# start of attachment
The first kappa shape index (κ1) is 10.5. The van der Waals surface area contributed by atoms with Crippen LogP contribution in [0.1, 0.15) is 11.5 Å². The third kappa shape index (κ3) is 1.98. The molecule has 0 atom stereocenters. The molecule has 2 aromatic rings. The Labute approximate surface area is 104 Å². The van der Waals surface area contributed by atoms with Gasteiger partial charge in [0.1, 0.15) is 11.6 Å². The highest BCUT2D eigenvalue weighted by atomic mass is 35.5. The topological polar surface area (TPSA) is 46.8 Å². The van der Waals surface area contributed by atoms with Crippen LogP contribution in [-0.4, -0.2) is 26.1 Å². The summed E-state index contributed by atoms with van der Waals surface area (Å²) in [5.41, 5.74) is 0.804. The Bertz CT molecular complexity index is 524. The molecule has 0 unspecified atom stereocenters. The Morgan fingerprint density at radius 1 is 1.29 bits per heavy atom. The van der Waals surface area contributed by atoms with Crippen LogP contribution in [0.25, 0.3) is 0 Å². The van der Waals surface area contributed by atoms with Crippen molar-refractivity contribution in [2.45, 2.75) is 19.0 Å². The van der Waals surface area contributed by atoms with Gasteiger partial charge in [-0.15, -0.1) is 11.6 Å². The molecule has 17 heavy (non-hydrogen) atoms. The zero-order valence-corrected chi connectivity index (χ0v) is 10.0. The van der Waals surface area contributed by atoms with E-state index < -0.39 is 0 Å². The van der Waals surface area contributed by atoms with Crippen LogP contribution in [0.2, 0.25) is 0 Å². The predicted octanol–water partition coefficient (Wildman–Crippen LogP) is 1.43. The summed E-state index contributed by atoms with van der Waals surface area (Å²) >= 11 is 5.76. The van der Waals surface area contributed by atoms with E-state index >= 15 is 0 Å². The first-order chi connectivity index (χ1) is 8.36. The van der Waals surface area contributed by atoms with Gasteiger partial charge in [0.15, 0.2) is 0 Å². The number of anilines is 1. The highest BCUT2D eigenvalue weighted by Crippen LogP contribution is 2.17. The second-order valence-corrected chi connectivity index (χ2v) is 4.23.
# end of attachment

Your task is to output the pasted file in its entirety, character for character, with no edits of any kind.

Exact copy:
The first kappa shape index (κ1) is 10.5. The van der Waals surface area contributed by atoms with Crippen LogP contribution in [0.1, 0.15) is 11.5 Å². The third kappa shape index (κ3) is 1.98. The molecule has 0 atom stereocenters. The molecule has 2 aromatic rings. The Labute approximate surface area is 104 Å². The van der Waals surface area contributed by atoms with Gasteiger partial charge in [0.1, 0.15) is 11.6 Å². The highest BCUT2D eigenvalue weighted by atomic mass is 35.5. The topological polar surface area (TPSA) is 46.8 Å². The van der Waals surface area contributed by atoms with Crippen LogP contribution in [-0.4, -0.2) is 26.1 Å². The summed E-state index contributed by atoms with van der Waals surface area (Å²) in [5.41, 5.74) is 0.804. The Bertz CT molecular complexity index is 524. The molecule has 0 unspecified atom stereocenters. The Morgan fingerprint density at radius 1 is 1.29 bits per heavy atom. The van der Waals surface area contributed by atoms with Crippen LogP contribution in [0.25, 0.3) is 0 Å². The van der Waals surface area contributed by atoms with Crippen molar-refractivity contribution in [2.45, 2.75) is 19.0 Å². The van der Waals surface area contributed by atoms with Gasteiger partial charge in [-0.15, -0.1) is 11.6 Å². The molecule has 17 heavy (non-hydrogen) atoms. The zero-order valence-corrected chi connectivity index (χ0v) is 10.0. The van der Waals surface area contributed by atoms with E-state index < -0.39 is 0 Å². The van der Waals surface area contributed by atoms with Crippen LogP contribution in [0.2, 0.25) is 0 Å². The predicted octanol–water partition coefficient (Wildman–Crippen LogP) is 1.43. The summed E-state index contributed by atoms with van der Waals surface area (Å²) >= 11 is 5.76. The van der Waals surface area contributed by atoms with E-state index >= 15 is 0 Å². The first-order chi connectivity index (χ1) is 8.36. The van der Waals surface area contributed by atoms with Gasteiger partial charge in [0.15, 0.2) is 0 Å². The number of anilines is 1. The highest BCUT2D eigenvalue weighted by Crippen LogP contribution is 2.17. The second-order valence-corrected chi connectivity index (χ2v) is 4.23.